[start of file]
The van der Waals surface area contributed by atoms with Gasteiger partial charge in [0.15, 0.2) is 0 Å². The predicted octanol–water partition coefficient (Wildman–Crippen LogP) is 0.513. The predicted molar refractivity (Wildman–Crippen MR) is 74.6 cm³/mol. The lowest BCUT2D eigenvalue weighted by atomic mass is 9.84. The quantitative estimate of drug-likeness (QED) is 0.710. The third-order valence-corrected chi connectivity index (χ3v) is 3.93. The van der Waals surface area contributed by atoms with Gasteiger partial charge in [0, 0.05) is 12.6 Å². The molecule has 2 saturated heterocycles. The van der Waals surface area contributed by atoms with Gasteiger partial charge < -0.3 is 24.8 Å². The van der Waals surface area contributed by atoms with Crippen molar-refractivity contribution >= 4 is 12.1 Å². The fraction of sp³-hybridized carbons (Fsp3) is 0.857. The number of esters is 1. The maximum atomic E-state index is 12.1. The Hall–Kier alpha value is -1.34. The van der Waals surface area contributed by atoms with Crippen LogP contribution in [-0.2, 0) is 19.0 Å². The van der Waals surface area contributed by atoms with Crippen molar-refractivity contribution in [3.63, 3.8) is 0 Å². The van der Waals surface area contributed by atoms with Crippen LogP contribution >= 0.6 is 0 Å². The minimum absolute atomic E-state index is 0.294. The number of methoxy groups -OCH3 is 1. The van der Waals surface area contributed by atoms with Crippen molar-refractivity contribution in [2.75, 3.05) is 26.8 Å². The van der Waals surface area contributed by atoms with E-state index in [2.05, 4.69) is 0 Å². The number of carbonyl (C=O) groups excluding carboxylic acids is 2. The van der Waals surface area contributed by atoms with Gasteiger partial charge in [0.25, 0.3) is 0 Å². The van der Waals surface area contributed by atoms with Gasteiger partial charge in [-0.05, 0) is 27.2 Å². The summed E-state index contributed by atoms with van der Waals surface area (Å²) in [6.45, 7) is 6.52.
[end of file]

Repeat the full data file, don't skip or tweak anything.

The van der Waals surface area contributed by atoms with Gasteiger partial charge in [0.15, 0.2) is 0 Å². The predicted octanol–water partition coefficient (Wildman–Crippen LogP) is 0.513. The predicted molar refractivity (Wildman–Crippen MR) is 74.6 cm³/mol. The lowest BCUT2D eigenvalue weighted by atomic mass is 9.84. The quantitative estimate of drug-likeness (QED) is 0.710. The third-order valence-corrected chi connectivity index (χ3v) is 3.93. The van der Waals surface area contributed by atoms with Gasteiger partial charge in [0, 0.05) is 12.6 Å². The molecule has 2 saturated heterocycles. The van der Waals surface area contributed by atoms with Gasteiger partial charge < -0.3 is 24.8 Å². The van der Waals surface area contributed by atoms with Crippen molar-refractivity contribution >= 4 is 12.1 Å². The fraction of sp³-hybridized carbons (Fsp3) is 0.857. The number of esters is 1. The maximum atomic E-state index is 12.1. The Hall–Kier alpha value is -1.34. The van der Waals surface area contributed by atoms with Crippen LogP contribution in [-0.2, 0) is 19.0 Å². The van der Waals surface area contributed by atoms with Crippen molar-refractivity contribution in [3.63, 3.8) is 0 Å². The van der Waals surface area contributed by atoms with Crippen LogP contribution >= 0.6 is 0 Å². The minimum absolute atomic E-state index is 0.294. The number of methoxy groups -OCH3 is 1. The van der Waals surface area contributed by atoms with Crippen molar-refractivity contribution in [2.75, 3.05) is 26.8 Å². The van der Waals surface area contributed by atoms with E-state index in [2.05, 4.69) is 0 Å². The number of carbonyl (C=O) groups excluding carboxylic acids is 2. The van der Waals surface area contributed by atoms with Gasteiger partial charge in [0.25, 0.3) is 0 Å². The van der Waals surface area contributed by atoms with Gasteiger partial charge in [-0.05, 0) is 27.2 Å². The summed E-state index contributed by atoms with van der Waals surface area (Å²) in [6.45, 7) is 6.52.